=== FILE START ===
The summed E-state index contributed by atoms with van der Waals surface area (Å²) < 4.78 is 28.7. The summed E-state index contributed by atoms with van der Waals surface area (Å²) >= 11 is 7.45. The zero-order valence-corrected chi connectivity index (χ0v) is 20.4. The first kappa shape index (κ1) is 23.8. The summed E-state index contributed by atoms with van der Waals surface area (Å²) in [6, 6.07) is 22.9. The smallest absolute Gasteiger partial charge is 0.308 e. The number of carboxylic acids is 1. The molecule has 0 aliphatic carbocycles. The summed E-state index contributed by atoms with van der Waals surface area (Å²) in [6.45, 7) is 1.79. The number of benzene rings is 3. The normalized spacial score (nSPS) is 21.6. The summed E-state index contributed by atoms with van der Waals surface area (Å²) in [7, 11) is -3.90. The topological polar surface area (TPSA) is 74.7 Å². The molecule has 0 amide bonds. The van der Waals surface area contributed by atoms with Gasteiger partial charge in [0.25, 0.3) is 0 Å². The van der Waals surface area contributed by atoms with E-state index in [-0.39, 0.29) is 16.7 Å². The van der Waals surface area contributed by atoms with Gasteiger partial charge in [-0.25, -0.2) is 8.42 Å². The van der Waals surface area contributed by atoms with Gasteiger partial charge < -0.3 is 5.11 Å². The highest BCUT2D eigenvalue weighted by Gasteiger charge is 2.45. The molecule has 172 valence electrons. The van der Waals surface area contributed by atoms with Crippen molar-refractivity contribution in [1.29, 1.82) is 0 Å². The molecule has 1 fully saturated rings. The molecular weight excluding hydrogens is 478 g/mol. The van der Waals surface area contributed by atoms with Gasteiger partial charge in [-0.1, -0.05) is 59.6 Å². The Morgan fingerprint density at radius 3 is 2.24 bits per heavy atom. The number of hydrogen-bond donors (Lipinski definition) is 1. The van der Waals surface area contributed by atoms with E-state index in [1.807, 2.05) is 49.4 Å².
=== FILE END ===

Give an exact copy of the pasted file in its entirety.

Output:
The summed E-state index contributed by atoms with van der Waals surface area (Å²) < 4.78 is 28.7. The summed E-state index contributed by atoms with van der Waals surface area (Å²) >= 11 is 7.45. The zero-order valence-corrected chi connectivity index (χ0v) is 20.4. The first kappa shape index (κ1) is 23.8. The summed E-state index contributed by atoms with van der Waals surface area (Å²) in [6, 6.07) is 22.9. The smallest absolute Gasteiger partial charge is 0.308 e. The number of carboxylic acids is 1. The molecule has 0 aliphatic carbocycles. The summed E-state index contributed by atoms with van der Waals surface area (Å²) in [6.45, 7) is 1.79. The number of benzene rings is 3. The normalized spacial score (nSPS) is 21.6. The summed E-state index contributed by atoms with van der Waals surface area (Å²) in [7, 11) is -3.90. The topological polar surface area (TPSA) is 74.7 Å². The molecule has 0 amide bonds. The van der Waals surface area contributed by atoms with Gasteiger partial charge in [0.25, 0.3) is 0 Å². The van der Waals surface area contributed by atoms with E-state index in [-0.39, 0.29) is 16.7 Å². The van der Waals surface area contributed by atoms with Gasteiger partial charge in [-0.25, -0.2) is 8.42 Å². The van der Waals surface area contributed by atoms with Gasteiger partial charge < -0.3 is 5.11 Å². The highest BCUT2D eigenvalue weighted by Gasteiger charge is 2.45. The molecule has 172 valence electrons. The van der Waals surface area contributed by atoms with Crippen molar-refractivity contribution in [1.29, 1.82) is 0 Å². The molecule has 1 fully saturated rings. The molecular weight excluding hydrogens is 478 g/mol. The van der Waals surface area contributed by atoms with Gasteiger partial charge in [-0.1, -0.05) is 59.6 Å². The Morgan fingerprint density at radius 3 is 2.24 bits per heavy atom. The number of hydrogen-bond donors (Lipinski definition) is 1. The van der Waals surface area contributed by atoms with E-state index in [1.807, 2.05) is 49.4 Å².